Man! You’ve made it! Sunshine is a big success in London!”

“So we paid a driver for two hours and just took pictures all round London. So, in terms of social media, the cost to have a Sunshine taxi all over the internet was maybe £600.

“When I put the pictures up in Japan maybe six months ago – six months before these shows in Leicester Square – people were like: Man! You’ve made it! Sunshine is a big success in London!

“And,” I said, “the name Leicester Square Theatre will impress the Americans.”

“Yes.”

“You are a very clever man,” I said. “And it is a very nice denim kimono.”

“I designed it myself,” Sunshine told me. “The sleeves are removable so I can change them. I will wear a more traditional kimono on stage.”

I did not ask him about the bowler hat.

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Filed under Canada, Comedy, Japan, Performance

Israeli comics: “It’s hard to be pissed-off with someone who makes you laugh.”

In a couple of weeks, on Wednesday 4th October, the annual Comedy International conference and showcase is back in London.

Representing Israel in the showcase are three comics: Yossi Tarablus, Yohay Sponder and Shahar Hason. The night before (Tuesday 3rd October), they are performing a one-off full-length show From Israel With Laughs at the Seven Dials in Covent Garden – “People can see us for an hour and a half rather than just 10 minutes each,” Yossi told me on Skype from Tel Aviv.

Yossi Tarablus

“Will I – a non-Jew – appreciate it?” I asked.

“Sure,” he told me. “Shahar and Yohay have just returned from their Edinburgh Fringe show and from the Asia Comedy Festival in Singapore. It’s not going to be Jewish/Israeli stuff. People who don’t know Israel and who aren’t Jewish can come and still have a blast.

“We will be doing international stuff that works that we have performed all over the world. My show is a lot about family and kids and marriage. A wife is a wife and a child is a child and dating is dating. We are doing adjustments, but we won’t be doing material that we would be testing on the crowd. We respect the crowd. We do our homework.”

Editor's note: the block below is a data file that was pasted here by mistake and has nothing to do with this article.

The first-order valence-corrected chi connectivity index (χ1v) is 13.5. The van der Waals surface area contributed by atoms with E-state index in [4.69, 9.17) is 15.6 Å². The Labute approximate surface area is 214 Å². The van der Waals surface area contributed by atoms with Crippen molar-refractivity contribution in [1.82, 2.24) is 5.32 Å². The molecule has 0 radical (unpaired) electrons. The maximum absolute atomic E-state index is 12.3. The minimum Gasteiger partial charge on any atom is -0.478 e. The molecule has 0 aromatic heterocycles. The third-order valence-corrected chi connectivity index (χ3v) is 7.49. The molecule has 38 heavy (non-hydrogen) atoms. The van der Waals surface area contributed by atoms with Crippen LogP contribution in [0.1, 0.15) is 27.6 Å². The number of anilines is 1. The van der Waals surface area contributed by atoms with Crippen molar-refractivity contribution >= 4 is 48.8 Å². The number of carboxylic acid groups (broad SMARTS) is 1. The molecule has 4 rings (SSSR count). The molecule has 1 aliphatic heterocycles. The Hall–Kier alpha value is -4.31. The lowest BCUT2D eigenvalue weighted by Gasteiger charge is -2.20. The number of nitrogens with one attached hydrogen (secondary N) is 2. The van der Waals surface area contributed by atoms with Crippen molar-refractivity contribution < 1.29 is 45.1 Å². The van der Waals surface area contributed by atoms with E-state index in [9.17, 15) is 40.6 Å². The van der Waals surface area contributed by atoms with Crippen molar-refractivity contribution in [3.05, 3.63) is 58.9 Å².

“Are the three of you similar in style?” I asked.

“No, we’re very different in style. It’s a great mix of comedians because everyone is at a different stage in life. I am the only one who is married; the other two are single.”

“How,” I asked, “is the comedy scene in Israel?”

Yohay Sponder

“The English-language stand-up scene in Tel Aviv and in Israel has really taken off. In the last five years, when we started this endeavour, we didn’t know how it was going to pan out. We started with an open mic and then expanded to another more professional evening and then another evening in Jerusalem and another evening in Tel Aviv. There was was a time when you could go to see English-language comedy in Israel four times a week. Now you can see it three times a week, which is great.”

“You said,” I pointed out, “when we started this endeavour. What endeavour?”

“We wanted Israel to be a base,” explained Yossi, “a hub for international comedy like there is in Amsterdam and Berlin and, of course, I’m not even talking about Anglo places like London and New York. We want to go out and perform all over the world. And we want international comedians to visit Israel. We have a lot of people who speak English here, a lot of expats from the US and the UK. So we have enough of an audience for weekly shows.”

Shahar Hason

“I presume touring American Jewish comedians already include Israel?” I said.

“The production company that is bringing us to the UK is the one which brought Louis CK and Eddie Izzard and Jim Jefferies to Israel and they’re producing Chris Rock’s upcoming tour in Israel in January. So they bring a lot of A-listers to Israel. And Abi Lieberman brings three comedians with him every six months to do charity shows in Israel. Seinfeld was here a year and a half ago.”

“So how,” I asked, “is Israeli comedy different from New York Jewish comedy?”

“I think,” said Yossi, “that a lot of New York Jewish comics are Woody Allen-esque. Very smart, very sophisticated, very funny and more like Eastern European Jews. They are maybe a little bit more self-deprecating: classic Shtetl Jews.

“Israeli Jews, in their comedy, are a little bit more – as Israelis are – more direct. We appreciate political correctness, but not in comedy. We don’t have a problem laughing at anyone. Laughing at our wars; criticising the other side; criticising ourselves.